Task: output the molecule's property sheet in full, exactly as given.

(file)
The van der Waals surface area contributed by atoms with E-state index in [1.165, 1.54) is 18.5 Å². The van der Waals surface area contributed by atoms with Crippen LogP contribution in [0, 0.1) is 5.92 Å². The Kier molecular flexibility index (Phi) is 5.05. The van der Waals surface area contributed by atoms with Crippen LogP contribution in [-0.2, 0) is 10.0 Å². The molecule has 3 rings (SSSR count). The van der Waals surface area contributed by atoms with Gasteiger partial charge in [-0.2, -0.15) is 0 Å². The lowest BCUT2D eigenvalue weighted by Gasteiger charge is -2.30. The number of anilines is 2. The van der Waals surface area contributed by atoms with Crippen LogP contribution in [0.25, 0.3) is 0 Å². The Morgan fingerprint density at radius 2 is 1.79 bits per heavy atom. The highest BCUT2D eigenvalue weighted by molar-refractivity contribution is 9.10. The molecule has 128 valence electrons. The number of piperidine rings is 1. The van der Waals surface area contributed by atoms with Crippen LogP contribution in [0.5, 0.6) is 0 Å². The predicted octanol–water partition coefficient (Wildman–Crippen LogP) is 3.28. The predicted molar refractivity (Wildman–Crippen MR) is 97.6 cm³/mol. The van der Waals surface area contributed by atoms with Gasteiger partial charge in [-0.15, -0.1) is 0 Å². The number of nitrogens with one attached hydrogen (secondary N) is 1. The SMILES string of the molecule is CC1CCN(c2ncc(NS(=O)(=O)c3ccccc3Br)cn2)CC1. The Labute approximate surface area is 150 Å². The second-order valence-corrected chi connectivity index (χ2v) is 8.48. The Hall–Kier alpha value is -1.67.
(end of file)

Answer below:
The van der Waals surface area contributed by atoms with E-state index in [1.165, 1.54) is 18.5 Å². The van der Waals surface area contributed by atoms with Crippen LogP contribution in [0, 0.1) is 5.92 Å². The Kier molecular flexibility index (Phi) is 5.05. The van der Waals surface area contributed by atoms with Crippen LogP contribution in [-0.2, 0) is 10.0 Å². The molecule has 3 rings (SSSR count). The van der Waals surface area contributed by atoms with Gasteiger partial charge in [-0.2, -0.15) is 0 Å². The lowest BCUT2D eigenvalue weighted by Gasteiger charge is -2.30. The number of anilines is 2. The van der Waals surface area contributed by atoms with Crippen LogP contribution in [0.25, 0.3) is 0 Å². The Morgan fingerprint density at radius 2 is 1.79 bits per heavy atom. The highest BCUT2D eigenvalue weighted by molar-refractivity contribution is 9.10. The molecule has 128 valence electrons. The number of piperidine rings is 1. The van der Waals surface area contributed by atoms with Crippen LogP contribution in [0.5, 0.6) is 0 Å². The predicted octanol–water partition coefficient (Wildman–Crippen LogP) is 3.28. The predicted molar refractivity (Wildman–Crippen MR) is 97.6 cm³/mol. The van der Waals surface area contributed by atoms with Gasteiger partial charge in [-0.15, -0.1) is 0 Å². The number of nitrogens with one attached hydrogen (secondary N) is 1. The SMILES string of the molecule is CC1CCN(c2ncc(NS(=O)(=O)c3ccccc3Br)cn2)CC1. The Labute approximate surface area is 150 Å². The second-order valence-corrected chi connectivity index (χ2v) is 8.48. The Hall–Kier alpha value is -1.67.